Introduction and Summary
The public’s strong commitment to the use of military force in retaliation for the Sept. 11 terrorist attacks is predicated at least in part on the idea that a good offense represents the best defense. By 44%-33%, Americans think that taking military action abroad to destroy global terrorist networks is more important than building up defenses at home to prevent future attacks.
At the same time, the public’s reliance on force as a deterrent is greater than its desire for revenge. A solid majority (57%) believes that engaging in military action to stop future attacks is a more important motivation than avenging the attacks in New York and Washington, D.C. Still, nearly eight-in-ten think that punishing terrorists is an important reason for using military force.
These are the findings of the latest nationwide survey by the Pew Research Center, conducted Sept. 21-25, which shows broad public confidence in the success of a military operation, but also a fair degree of uncertainty about the mission. The vast majority of Americans have at least some confidence that the United States can destroy terrorist networks around the world — but only 39% are very confident this can be achieved, while nearly as many (37%) are somewhat confident. This compares with 61% who felt very confident in the success of the U.S. military action against Iraq, shortly before the Persian Gulf War in January 1991.
Men, whites, and Southerners are much more likely than others to express strong confidence that military action will succeed. These historically hawkish groups also tend to give higher priority to taking military action abroad than to bolstering anti-terrorist defenses at home.
Public uncertainty is also voiced over the timing of military action. While the public is largely resigned to the fact that a long campaign will be needed to defeat terrorism, there are mixed views as to whether it is more risky to strike too quickly, or too slowly. Nearly half the public (49%) says the larger concern is that the administration will delay taking military action, while 34% worry that the administration will move too quickly. Those most confident of victory — conservatives and men — are more concerned about waiting too long.
The poll continues to find extraordinary levels of national unity and support for President Bush. Satisfaction with the state of the nation has climbed in spite of the attacks and the continuing economic downturn. However, a sizable minority (33%) says that U.S. mistakes in dealing with other nations may have motivated the attacks. When that line of thinking was further examined using alternative question wording, 21% of respondents cited U.S. unfairness to other countries as a motivating factor for the attacks, while as many as 48% say that insufficient toughness in U.S. foreign policy may have contributed to the attacks.
Fewer Very Confident than Before Gulf War
Overall, there are many signs that Americans are ready to see the U.S. strike back against terrorist organizations. Polls show solid support for military action, including the use of ground troops, to retaliate against whoever is responsible for the terrorist attacks (see the Pew Research Center’s “American Psyche Reeling from Terror Attacks,” Sept. 19, 2001). And the vast majority of Americans (76%) are at least somewhat confident that U.S. forces will be able to complete their mission to destroy terrorist networks around the world.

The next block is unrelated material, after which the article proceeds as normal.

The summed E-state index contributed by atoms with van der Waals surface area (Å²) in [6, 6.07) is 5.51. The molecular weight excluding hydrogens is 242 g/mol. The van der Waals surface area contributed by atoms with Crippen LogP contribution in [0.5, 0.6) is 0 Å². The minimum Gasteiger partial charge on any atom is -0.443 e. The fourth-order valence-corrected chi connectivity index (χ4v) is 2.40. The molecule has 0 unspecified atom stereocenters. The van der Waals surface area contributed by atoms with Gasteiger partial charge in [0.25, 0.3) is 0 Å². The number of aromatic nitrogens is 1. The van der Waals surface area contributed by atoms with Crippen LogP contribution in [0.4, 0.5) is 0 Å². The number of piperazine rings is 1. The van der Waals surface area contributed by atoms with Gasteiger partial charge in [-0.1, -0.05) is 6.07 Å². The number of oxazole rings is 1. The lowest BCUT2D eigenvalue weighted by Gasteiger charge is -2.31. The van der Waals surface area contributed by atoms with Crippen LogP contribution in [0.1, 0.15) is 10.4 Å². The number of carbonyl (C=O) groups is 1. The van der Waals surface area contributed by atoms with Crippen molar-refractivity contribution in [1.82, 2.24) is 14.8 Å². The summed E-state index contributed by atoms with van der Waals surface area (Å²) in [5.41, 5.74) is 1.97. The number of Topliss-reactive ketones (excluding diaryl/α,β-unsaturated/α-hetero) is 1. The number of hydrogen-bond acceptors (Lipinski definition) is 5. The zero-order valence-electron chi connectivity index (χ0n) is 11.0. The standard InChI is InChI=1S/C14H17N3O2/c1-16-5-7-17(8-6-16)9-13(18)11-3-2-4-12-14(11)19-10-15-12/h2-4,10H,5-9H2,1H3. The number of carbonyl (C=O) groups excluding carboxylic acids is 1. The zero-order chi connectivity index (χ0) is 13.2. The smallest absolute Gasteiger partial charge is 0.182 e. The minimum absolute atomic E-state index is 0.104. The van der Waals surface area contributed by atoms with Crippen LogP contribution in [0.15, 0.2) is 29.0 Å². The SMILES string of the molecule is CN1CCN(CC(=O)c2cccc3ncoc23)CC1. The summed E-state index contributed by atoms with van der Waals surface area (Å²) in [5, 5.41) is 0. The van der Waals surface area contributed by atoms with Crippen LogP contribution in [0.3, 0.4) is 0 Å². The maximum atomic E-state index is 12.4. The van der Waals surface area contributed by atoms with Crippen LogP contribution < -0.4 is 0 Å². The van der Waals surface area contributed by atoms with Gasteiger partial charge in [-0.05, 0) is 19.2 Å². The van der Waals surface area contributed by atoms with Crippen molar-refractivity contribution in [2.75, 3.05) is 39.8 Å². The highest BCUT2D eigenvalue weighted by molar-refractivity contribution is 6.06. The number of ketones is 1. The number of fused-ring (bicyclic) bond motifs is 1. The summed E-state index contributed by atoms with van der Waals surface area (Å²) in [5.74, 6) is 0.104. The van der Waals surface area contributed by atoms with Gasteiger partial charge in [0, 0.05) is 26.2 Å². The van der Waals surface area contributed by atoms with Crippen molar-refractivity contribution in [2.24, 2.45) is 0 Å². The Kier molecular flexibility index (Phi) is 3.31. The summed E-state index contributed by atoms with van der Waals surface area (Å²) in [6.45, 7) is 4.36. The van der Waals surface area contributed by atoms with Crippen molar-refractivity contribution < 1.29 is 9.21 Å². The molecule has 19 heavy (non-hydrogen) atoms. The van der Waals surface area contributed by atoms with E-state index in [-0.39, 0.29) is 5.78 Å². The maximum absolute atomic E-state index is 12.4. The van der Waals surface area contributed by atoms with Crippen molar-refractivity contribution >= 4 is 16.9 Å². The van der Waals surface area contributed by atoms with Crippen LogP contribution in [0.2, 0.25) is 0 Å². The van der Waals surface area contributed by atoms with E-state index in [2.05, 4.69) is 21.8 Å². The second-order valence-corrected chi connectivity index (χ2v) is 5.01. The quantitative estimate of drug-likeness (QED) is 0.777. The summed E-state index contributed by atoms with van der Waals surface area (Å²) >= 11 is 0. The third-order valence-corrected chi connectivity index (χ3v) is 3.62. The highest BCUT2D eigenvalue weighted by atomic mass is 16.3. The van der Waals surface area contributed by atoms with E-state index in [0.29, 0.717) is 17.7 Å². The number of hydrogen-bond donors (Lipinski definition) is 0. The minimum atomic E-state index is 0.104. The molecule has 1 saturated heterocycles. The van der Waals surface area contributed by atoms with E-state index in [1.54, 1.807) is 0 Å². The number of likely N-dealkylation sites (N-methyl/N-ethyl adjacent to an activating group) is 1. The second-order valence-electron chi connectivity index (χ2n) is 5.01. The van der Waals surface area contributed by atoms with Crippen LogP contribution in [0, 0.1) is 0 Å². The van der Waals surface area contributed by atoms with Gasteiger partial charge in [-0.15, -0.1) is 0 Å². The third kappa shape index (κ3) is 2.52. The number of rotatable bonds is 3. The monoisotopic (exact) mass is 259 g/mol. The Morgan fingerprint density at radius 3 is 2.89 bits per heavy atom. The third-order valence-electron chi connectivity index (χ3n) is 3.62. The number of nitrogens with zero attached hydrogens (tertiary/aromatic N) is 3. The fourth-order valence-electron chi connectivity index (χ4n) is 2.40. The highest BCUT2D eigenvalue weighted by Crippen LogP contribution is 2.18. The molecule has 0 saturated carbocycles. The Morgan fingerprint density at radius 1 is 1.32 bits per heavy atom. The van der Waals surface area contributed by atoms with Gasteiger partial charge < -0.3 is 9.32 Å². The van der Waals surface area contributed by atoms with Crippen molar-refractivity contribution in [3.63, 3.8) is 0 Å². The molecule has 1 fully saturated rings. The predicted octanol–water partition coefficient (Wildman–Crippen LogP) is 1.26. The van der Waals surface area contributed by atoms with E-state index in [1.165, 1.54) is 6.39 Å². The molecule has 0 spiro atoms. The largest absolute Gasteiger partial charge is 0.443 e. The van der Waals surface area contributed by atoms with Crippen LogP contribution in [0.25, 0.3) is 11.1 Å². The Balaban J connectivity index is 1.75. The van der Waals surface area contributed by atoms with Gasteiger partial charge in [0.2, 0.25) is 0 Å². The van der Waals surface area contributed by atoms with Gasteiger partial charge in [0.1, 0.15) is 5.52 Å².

But there are differences among groups in the strength of that confidence. And far fewer Americans express a great deal of confidence in the struggle against terrorism than did so a decade ago in the war against Iraq.
Just before that war began, 61% said they were very confident in the “capabilities of the American military forces in the Persian Gulf” to prevail in the war against Iraq. Today, just 39% express a high degree of confidence in the ability of U.S. forces to destroy terrorist networks around the world.
Republicans are far more confident in the nation’s ability to destroy terrorist networks than Democrats. Fully 89% of Republicans have at least some assurance that U.S. forces will prevail, with 50% very sure of victory. Seven-in-ten Democrats feel at least somewhat confident that terrorism can be defeated, and just 30% are highly confident of victory. About one-quarter of Democrats are doubtful that this is a battle that can be won, compared with one-in-ten Republicans.
Men are more firmly confident in the effectiveness of military action (46% very confident) than women (33%). Education is also a factor in people’s confidence about the military mission. More than four-in-ten (42%) of those who never attended college feel confident that U.S. forces will be able to complete their mission, compared with 33% of college graduates.
There is more confidence about the effectiveness of military action in the South than any other region. Fully 47% of Southerners feel very confident that terrorism can be eliminated, with another 34% somewhat confident. By comparison, fewer than four-in-ten respondents in other regions feel very confident about victory.
Those who are the most worried about becoming the victim of a terrorist attack are the least optimistic about the effectiveness of military action. Among those who have little or no fear of terrorism affecting them directly or indirectly, 44% have full confidence that military action will succeed in eliminating terrorism. By comparison, just 32% of those who are very worried that they or someone in their family might become a victim of a terrorist attack agree.
Minorities are more skeptical than whites about the possible success of military action. Fully 39% of African-Americans are doubtful that U.S. forces can destroy terrorist networks, though 57% have at least some confidence. Just 17% of whites have doubts, while 80% express at least some confidence.